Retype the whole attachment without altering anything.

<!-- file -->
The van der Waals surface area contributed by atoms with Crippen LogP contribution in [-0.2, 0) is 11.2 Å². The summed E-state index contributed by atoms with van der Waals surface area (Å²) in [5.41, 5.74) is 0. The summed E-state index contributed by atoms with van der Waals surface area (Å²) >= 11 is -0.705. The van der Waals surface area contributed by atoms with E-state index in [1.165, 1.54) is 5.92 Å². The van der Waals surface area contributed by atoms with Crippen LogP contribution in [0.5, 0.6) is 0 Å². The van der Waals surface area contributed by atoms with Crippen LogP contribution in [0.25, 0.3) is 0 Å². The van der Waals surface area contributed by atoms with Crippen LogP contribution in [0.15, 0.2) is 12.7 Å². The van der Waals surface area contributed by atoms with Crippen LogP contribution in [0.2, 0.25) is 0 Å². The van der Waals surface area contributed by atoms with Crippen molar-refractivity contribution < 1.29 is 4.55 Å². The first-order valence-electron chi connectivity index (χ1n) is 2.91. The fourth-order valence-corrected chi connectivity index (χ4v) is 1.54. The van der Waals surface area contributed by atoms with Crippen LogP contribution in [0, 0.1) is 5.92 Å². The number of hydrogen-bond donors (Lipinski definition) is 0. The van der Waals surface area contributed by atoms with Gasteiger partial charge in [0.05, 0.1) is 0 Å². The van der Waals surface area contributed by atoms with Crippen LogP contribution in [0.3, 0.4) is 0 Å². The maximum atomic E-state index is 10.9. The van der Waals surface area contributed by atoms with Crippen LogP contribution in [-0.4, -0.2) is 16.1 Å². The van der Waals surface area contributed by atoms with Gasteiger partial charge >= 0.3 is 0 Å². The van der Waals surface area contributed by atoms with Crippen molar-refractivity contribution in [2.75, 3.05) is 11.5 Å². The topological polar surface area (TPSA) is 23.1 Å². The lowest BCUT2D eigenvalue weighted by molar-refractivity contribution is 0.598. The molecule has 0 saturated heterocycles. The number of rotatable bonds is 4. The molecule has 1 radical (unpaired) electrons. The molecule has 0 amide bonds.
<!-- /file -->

The van der Waals surface area contributed by atoms with Crippen LogP contribution in [-0.2, 0) is 11.2 Å². The summed E-state index contributed by atoms with van der Waals surface area (Å²) in [5.41, 5.74) is 0. The summed E-state index contributed by atoms with van der Waals surface area (Å²) >= 11 is -0.705. The van der Waals surface area contributed by atoms with E-state index in [1.165, 1.54) is 5.92 Å². The van der Waals surface area contributed by atoms with Crippen LogP contribution in [0.5, 0.6) is 0 Å². The van der Waals surface area contributed by atoms with Crippen LogP contribution in [0.25, 0.3) is 0 Å². The van der Waals surface area contributed by atoms with Crippen LogP contribution in [0.15, 0.2) is 12.7 Å². The van der Waals surface area contributed by atoms with Crippen LogP contribution in [0.2, 0.25) is 0 Å². The van der Waals surface area contributed by atoms with Crippen molar-refractivity contribution < 1.29 is 4.55 Å². The first-order valence-electron chi connectivity index (χ1n) is 2.91. The fourth-order valence-corrected chi connectivity index (χ4v) is 1.54. The van der Waals surface area contributed by atoms with Crippen LogP contribution in [0, 0.1) is 5.92 Å². The number of hydrogen-bond donors (Lipinski definition) is 0. The van der Waals surface area contributed by atoms with Gasteiger partial charge in [0.05, 0.1) is 0 Å². The van der Waals surface area contributed by atoms with Crippen LogP contribution in [0.3, 0.4) is 0 Å². The maximum atomic E-state index is 10.9. The van der Waals surface area contributed by atoms with Crippen LogP contribution in [-0.4, -0.2) is 16.1 Å². The van der Waals surface area contributed by atoms with Gasteiger partial charge >= 0.3 is 0 Å². The van der Waals surface area contributed by atoms with Crippen molar-refractivity contribution in [2.75, 3.05) is 11.5 Å². The topological polar surface area (TPSA) is 23.1 Å². The lowest BCUT2D eigenvalue weighted by molar-refractivity contribution is 0.598. The molecule has 0 saturated heterocycles. The number of rotatable bonds is 4. The molecule has 1 radical (unpaired) electrons. The molecule has 0 amide bonds.